This amazing shape-shifting drone is like something straight out of sci-fi, but it's real – and autonomous…

Moju Zhao's Dragon Drone
(Image credit: The University of Tokyo)

This week the world meets in Bletchley Park, England, for the AI Safety Summit – in the very place where Alan Turing, proposer of the famous test for machine intelligence, once worked. And this new piece of autonomous technology conjures images of flying, shape-shifting robots from the future. Is it already too late for humanity?

Okay, probably not. But it is called Dragon, or rather DRAGON, which is a little ominous. It stands for (in what might be a contender for the most forced acronym of all time) Dual-rotor embedded multilink Robot with the Ability of multi-deGree-of-freedom aerial transformatiON. We spotted it first on the Interesting Engineering channel on YouTube, and you can check it out below.

The inspiration was ancient dragon mythology, which in truth I'd say is a better reason for the name than above. Zhao's drone is constructed from multiple modules that are more similar to traditional drones, connected by hinged joints. The drone is programmed to autonomously decide on its shape formation and, at the moment, can stay aloft for a little over 3 minutes and exert 3.5 newtons of force to push an object. 

Down the line, Zhao has in mind the idea of devices that can move efficiently on the ground and then fly, changing shape as needed, and add tools like grippers and legs for walking.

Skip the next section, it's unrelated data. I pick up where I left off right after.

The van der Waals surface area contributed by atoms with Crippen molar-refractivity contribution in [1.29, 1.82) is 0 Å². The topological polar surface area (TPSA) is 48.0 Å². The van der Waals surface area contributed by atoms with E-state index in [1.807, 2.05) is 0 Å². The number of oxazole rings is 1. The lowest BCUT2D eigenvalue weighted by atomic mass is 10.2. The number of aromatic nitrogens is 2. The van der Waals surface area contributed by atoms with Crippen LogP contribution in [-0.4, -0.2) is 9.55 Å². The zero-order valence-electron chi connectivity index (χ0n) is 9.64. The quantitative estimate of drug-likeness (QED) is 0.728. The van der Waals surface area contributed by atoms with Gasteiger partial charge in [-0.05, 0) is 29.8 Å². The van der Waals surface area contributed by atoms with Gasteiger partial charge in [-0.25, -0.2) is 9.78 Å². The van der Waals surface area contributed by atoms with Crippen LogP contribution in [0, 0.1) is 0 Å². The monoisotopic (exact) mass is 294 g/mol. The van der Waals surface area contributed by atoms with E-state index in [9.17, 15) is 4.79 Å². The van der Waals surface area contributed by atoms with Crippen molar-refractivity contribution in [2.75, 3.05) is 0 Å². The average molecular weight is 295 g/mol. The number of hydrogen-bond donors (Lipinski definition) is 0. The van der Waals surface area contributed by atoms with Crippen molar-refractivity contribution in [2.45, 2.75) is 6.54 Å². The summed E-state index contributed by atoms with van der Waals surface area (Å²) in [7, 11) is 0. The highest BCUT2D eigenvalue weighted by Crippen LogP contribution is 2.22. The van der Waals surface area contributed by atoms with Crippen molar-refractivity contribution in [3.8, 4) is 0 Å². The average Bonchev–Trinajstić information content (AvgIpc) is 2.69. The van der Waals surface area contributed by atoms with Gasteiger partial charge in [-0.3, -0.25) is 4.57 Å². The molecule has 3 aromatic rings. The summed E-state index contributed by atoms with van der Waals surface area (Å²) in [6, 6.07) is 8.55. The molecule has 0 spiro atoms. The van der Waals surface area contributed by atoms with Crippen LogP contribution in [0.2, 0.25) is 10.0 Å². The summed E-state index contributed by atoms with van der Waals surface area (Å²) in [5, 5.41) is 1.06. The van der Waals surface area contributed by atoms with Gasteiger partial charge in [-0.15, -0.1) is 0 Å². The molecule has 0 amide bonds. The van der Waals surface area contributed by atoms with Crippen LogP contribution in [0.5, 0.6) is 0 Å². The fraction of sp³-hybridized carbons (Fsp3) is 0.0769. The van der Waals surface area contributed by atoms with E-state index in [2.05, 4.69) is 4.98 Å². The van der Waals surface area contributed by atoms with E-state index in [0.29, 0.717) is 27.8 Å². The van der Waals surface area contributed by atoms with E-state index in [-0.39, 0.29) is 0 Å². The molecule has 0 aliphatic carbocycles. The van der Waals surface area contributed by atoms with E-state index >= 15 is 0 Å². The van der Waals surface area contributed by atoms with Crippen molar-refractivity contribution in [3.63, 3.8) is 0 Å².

He is developing it at the University of Tokyo, but there is also support for this at the Japanese government level. They foresee, for example, delivery drones being able to fly and then land – much more effective than the limited schemes of today being trialed in the USA and UK, which involve dropping deliveries on giant QR codes in large enough backyards.

Predictably, social media has reacted with a mix of awe, skepticism, and grammatical corrections on the name. Georgiostones' warning "Oh wow these are gonna be used soooo against humanity" was not atypical!

It'll be a little while before we need this kind of intelligence in a camera drone, but AI and folding – a kind of shape-changing – are still an option with the HoverAir X1 that I tested recently…

If you're looking for a camera drone you can get started with right now, check out guide to the best beginner drones or the best camera drones.

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Adam Juniper
Managing Editor

With over 20 years of expertise as a tech journalist, Adam brings a wealth of knowledge across a vast number of product categories, including timelapse cameras, home security cameras, NVR cameras, photography books, webcams, 3D printers and 3D scanners, borescopes, radar detectors… and, above all, drones. 

Adam is our resident expert on all aspects of camera drones and drone photography, from buying guides on the best choices for aerial photographers of all ability levels to the latest rules and regulations on piloting drones. 

He is the author of a number of books including The Complete Guide to Drones, The Smart Smart Home Handbook, 101 Tips for DSLR Video and The Drone Pilot's Handbook